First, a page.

The revenue to be distributed will have to be slightly more important: feeding 2 or 3 families requires a much larger “pie” than just feeding a single family…

It’s crucial to have a realistic revenue growth and assess that it will be realistic to hand over the business to the children’s.

The most disturbing situation is when you have to discuss the ability of your children to take the seat when you retire

2. The “ability”

It’s quite common to see in large group to see children having an operative activities alongside their parents in the company and some external factors (customer’s satisfaction, other employee’s of the company,…) may encourage the entrepreneur to pass the rein when time will be there.

Be careful, having a “second role” is not like have all the light on you! (a parallel can be find in the movies industries, some actors are perfect in “second role” and are doing poorly when they are acting as the “main star”).

As an entrepreneur it’s the most disturbing situation when you have to discuss the ability of your children to take the seat when you retire.
During this phase it might be wise to have en external professional (e.g.: industry psychologist) discussing ways to solve the problem.

Different solution can be drawn upon the personality of the children’s such he will continue to have a position at the company as long as the family keeps control.
This can be also the opportunity to re-assess the role of the children in the company.

3. Prepare a Generation of Leaders

Leadership is not a genetic inherence, but entrepreneurs have to assess the capacity of their children’s to properly react into difficult situation.

Expose them to all facet of the of your company, put them in position were difficult decisions will have to be make.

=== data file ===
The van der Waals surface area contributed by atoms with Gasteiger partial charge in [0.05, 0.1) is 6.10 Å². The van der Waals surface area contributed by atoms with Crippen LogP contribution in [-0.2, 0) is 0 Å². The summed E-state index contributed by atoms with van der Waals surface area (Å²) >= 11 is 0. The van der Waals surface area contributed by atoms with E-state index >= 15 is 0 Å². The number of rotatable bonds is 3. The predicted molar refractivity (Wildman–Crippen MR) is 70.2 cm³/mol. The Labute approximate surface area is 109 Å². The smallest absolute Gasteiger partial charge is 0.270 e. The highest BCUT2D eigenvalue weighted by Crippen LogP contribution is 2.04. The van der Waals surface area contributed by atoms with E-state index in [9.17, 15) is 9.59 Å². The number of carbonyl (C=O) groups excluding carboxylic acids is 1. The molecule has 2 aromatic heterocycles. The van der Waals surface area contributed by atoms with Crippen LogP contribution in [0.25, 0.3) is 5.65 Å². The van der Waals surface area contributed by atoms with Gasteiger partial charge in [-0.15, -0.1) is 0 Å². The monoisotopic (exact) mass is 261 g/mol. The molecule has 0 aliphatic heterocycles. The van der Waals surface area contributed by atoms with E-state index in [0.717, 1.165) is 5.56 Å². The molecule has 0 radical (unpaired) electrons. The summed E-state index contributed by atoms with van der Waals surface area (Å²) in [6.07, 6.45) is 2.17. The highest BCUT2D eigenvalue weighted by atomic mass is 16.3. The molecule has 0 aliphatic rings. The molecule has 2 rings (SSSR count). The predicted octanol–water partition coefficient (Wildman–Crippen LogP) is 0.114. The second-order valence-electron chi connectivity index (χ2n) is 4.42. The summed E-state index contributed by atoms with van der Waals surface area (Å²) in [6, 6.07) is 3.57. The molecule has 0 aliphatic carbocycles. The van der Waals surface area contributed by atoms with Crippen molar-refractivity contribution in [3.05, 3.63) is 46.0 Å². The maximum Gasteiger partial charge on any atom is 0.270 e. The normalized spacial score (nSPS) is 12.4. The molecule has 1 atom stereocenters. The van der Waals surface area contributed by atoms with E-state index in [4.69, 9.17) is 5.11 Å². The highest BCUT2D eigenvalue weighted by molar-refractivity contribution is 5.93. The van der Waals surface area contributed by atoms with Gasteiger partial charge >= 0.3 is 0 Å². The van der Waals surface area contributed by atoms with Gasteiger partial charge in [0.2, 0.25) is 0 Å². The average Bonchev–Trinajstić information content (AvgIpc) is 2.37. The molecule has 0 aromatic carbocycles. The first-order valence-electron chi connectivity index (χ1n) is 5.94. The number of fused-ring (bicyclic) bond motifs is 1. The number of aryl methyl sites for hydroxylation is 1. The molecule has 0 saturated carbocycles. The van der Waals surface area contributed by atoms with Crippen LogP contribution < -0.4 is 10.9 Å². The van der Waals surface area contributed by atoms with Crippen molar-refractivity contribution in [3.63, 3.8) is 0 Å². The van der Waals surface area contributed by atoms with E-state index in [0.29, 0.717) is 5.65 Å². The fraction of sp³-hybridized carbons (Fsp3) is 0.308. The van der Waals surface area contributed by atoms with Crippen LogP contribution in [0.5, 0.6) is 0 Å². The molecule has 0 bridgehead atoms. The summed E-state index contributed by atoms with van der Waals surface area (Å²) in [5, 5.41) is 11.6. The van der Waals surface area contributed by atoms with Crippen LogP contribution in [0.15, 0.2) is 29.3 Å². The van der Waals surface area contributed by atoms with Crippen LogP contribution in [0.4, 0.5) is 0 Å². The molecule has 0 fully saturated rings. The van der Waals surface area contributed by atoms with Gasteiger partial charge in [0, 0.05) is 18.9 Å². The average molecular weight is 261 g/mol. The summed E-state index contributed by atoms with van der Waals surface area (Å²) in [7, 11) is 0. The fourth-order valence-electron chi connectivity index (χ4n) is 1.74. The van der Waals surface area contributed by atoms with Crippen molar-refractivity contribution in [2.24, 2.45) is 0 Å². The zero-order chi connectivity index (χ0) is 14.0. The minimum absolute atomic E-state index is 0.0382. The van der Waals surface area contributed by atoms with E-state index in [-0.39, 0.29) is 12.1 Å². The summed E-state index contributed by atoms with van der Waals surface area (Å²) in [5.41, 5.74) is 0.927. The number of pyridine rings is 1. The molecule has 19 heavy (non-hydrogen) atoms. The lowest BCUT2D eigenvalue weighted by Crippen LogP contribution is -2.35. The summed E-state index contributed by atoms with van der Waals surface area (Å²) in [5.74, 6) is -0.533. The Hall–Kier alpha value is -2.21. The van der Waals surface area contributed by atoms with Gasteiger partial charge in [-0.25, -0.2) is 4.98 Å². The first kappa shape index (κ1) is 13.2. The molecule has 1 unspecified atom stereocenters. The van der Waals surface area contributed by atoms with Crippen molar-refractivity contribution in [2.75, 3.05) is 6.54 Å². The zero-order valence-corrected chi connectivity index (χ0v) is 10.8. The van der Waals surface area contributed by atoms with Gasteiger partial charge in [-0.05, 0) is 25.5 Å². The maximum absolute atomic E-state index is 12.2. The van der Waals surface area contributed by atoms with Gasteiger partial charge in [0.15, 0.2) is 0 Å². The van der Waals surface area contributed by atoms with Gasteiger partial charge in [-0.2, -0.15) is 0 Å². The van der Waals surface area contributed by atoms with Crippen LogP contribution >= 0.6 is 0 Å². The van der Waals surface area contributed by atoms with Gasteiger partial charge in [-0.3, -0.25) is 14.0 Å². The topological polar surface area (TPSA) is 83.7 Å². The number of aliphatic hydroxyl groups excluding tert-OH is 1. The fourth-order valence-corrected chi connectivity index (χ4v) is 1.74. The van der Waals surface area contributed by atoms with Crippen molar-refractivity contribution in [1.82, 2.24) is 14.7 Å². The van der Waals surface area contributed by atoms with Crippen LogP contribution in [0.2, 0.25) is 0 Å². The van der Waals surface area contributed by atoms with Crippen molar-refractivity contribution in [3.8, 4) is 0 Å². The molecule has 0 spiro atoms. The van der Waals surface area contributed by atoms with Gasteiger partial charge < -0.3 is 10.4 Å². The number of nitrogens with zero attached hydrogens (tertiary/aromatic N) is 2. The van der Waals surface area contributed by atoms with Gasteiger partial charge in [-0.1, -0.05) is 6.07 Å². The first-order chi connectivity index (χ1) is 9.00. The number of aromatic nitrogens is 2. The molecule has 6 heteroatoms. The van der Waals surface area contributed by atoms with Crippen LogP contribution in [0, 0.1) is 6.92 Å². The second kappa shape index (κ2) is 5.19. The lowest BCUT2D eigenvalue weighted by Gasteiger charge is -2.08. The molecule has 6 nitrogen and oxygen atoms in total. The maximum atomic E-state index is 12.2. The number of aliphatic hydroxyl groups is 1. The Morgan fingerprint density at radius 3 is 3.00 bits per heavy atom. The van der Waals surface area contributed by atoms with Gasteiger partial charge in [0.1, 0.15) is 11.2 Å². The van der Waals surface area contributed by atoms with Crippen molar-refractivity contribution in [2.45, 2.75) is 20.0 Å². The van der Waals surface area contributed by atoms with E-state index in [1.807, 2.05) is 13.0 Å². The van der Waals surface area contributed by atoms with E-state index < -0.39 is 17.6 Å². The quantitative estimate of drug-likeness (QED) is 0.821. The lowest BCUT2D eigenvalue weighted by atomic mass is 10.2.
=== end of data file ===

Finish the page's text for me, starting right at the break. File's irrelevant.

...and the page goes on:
Authorize failure with the ability to learn from their own mistakes; too often in the course of the events entrepreneurs continue their activities and forget to enter into this failure’s analysis.

As any employee in the company challenge them to surpass their own achievement and…your achievement.

4. Be aware of your employees and partners

Any major management/ownership changes creates a publicity around the company.

Entrepreneurs who head a family company have to consider the impact on key managers when a new generation of family business enter into the boardroom.

Every effort should be made to integrate the family members into the fabrics of the company in a manner that enables them to earn trust and respect from other valuable employees.

Manage the new liquidity:

Usually a succession plan is expected to “unlock” significant liquidity should always include strategies to manage significant money inflows.

Its’ quite common for entrepreneur to become too focused on the various decisions and details, and paid too little attention to post-succession issues.

Here some hints that an entrepreneur should consider when new important liquidity wealth arrives:

  1. How this will affect your family’s values ?
  2. How this will change your family’s spending habits?
  3. Which impact on the investment plan (real estate, philanthropic ….)

Final recommendations:

When it’s time to begin succession planning, it’s often the best for the head of a family business to solicit advice of a “wealth advisor” or any other trusted counselor.

This is especially true when decisions are impacted by the human element.

Interacting and assessing family members has always emotional overtones, and advisors, with their “neutral or outside-of-the-family” can provide the entrepreneur with a more impartial perspective and the clarity of an outside observer.

They are some many pitfalls when passing a family business to children or to others….

Serge Ejzenberg
Président de l’Association Alexis de Tocqueville